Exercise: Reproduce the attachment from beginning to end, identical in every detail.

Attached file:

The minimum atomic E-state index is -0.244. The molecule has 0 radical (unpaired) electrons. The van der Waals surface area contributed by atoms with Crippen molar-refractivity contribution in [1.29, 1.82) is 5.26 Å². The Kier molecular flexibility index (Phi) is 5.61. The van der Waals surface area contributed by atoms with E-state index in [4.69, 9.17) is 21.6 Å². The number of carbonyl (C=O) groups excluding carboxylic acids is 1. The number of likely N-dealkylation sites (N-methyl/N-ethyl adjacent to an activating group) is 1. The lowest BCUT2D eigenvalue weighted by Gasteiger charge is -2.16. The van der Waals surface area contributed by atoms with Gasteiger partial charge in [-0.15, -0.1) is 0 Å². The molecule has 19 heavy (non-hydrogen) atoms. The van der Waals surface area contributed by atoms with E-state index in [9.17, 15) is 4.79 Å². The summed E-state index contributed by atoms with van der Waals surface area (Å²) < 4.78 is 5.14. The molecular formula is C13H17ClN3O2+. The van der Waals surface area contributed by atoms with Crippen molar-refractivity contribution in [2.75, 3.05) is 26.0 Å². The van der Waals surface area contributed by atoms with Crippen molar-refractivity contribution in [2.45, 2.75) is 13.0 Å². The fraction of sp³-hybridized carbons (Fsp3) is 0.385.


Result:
The minimum atomic E-state index is -0.244. The molecule has 0 radical (unpaired) electrons. The van der Waals surface area contributed by atoms with Crippen molar-refractivity contribution in [1.29, 1.82) is 5.26 Å². The Kier molecular flexibility index (Phi) is 5.61. The van der Waals surface area contributed by atoms with E-state index in [4.69, 9.17) is 21.6 Å². The number of carbonyl (C=O) groups excluding carboxylic acids is 1. The number of likely N-dealkylation sites (N-methyl/N-ethyl adjacent to an activating group) is 1. The lowest BCUT2D eigenvalue weighted by Gasteiger charge is -2.16. The van der Waals surface area contributed by atoms with Gasteiger partial charge in [-0.15, -0.1) is 0 Å². The molecule has 19 heavy (non-hydrogen) atoms. The van der Waals surface area contributed by atoms with E-state index in [9.17, 15) is 4.79 Å². The summed E-state index contributed by atoms with van der Waals surface area (Å²) < 4.78 is 5.14. The molecular formula is C13H17ClN3O2+. The van der Waals surface area contributed by atoms with Crippen molar-refractivity contribution in [2.75, 3.05) is 26.0 Å². The van der Waals surface area contributed by atoms with Crippen molar-refractivity contribution in [2.45, 2.75) is 13.0 Å². The fraction of sp³-hybridized carbons (Fsp3) is 0.385.